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No-Zero Policies

Each teacher is different. The teaching style of every teacher varies greatly depending on age, the grade they teach, their personality and a number of other factors. So each year when our child begins a new grade with a new teacher we rearrange our standards and expectations to mesh with a new teacher and his or her teaching style. But there is one basic expectation that we carry with us each school year and into each classroom no matter how different the teacher may be. The expectation of that teacher to do their job.

That is why I was shocked to read about Lynden Dorval, a physics teacher at Ross Sheppard High School in Edmonton Canada that was fired for giving students zeroes for work not handed in and tests not taken. Or in my opinion, for doing his job. Which goes against Ross Shepard High School’s “no-zero” policy. This policy was implemented because of the school’s belief that failing to complete assignments is a behavioral issue and that marks should reflect ability, not behavior.

Dorval doesn’t agree. “It’s what they call social promotion,” he said “It’s a way of pushing kids through even though they’re not actually doing the work. It’s a way of getting them through, getting their credits and of course making the staff look very good.”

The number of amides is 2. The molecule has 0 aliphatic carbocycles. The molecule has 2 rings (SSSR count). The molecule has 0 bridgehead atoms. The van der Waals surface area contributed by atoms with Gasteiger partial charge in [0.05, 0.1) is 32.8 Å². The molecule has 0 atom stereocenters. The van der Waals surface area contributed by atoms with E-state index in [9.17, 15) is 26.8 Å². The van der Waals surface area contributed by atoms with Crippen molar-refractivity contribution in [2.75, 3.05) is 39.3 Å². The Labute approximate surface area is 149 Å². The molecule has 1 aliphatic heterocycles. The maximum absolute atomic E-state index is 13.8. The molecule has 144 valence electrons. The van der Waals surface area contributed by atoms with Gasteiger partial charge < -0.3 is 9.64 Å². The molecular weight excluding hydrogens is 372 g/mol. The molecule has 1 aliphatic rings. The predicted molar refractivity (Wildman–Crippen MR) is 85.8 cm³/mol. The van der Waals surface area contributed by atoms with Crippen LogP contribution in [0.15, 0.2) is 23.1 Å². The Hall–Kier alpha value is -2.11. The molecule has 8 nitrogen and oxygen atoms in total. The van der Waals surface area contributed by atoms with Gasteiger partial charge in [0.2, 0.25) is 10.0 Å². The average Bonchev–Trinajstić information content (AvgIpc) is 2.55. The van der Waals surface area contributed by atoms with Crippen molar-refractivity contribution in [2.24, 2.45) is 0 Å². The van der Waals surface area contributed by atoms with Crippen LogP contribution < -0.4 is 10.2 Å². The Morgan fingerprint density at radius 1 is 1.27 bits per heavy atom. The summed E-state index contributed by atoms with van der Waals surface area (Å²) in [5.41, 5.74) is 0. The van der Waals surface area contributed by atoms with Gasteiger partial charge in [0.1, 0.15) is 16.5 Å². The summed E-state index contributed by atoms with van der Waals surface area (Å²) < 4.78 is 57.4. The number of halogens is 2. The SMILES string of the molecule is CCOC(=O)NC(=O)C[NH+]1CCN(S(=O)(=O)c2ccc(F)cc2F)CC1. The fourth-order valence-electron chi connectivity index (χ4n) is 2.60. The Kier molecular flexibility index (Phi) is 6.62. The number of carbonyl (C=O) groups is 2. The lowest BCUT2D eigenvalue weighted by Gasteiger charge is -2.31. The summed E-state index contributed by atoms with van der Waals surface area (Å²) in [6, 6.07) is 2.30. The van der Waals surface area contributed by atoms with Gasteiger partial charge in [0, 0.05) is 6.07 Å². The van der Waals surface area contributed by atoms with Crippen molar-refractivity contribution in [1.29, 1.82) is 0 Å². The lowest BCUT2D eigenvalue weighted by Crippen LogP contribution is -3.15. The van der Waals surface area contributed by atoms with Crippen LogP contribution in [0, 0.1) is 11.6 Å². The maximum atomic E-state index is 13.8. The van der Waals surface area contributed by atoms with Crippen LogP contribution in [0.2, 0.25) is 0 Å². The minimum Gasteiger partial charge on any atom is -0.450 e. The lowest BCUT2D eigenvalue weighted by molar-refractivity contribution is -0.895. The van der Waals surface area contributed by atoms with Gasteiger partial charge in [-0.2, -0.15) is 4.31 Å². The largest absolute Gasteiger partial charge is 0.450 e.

Parents at the school are mostly unaware of the policy, as teachers have been instructed not to discuss it. According to Dorval he was suspended a month ago for “insubordination.” Though the district won’t confirm why he was suspended, they deny it was because of the policy. Most teachers at the school are supporting Dorval and his zero marks.

Schools in Ontario and even in Texas have similar “no-zero” policies though like in Edmonton, they are not widely known about.

Personally I think teaching kids that they can skip on tests or not turn in homework without consequence is a scary thing. I applaud Dorval for refusing to give in to the policy and forcing his students to actually do the work.

This story is an important lesson for parents of school-aged children. Take some time to visit your local school district’s website and get to know the policies where you live in. When the new school year starts, ask teachers outright what their expectations are in regards to homework and classwork.

Is there a “no-zero” policy where you live? If so, what would you, as a parent, do about it?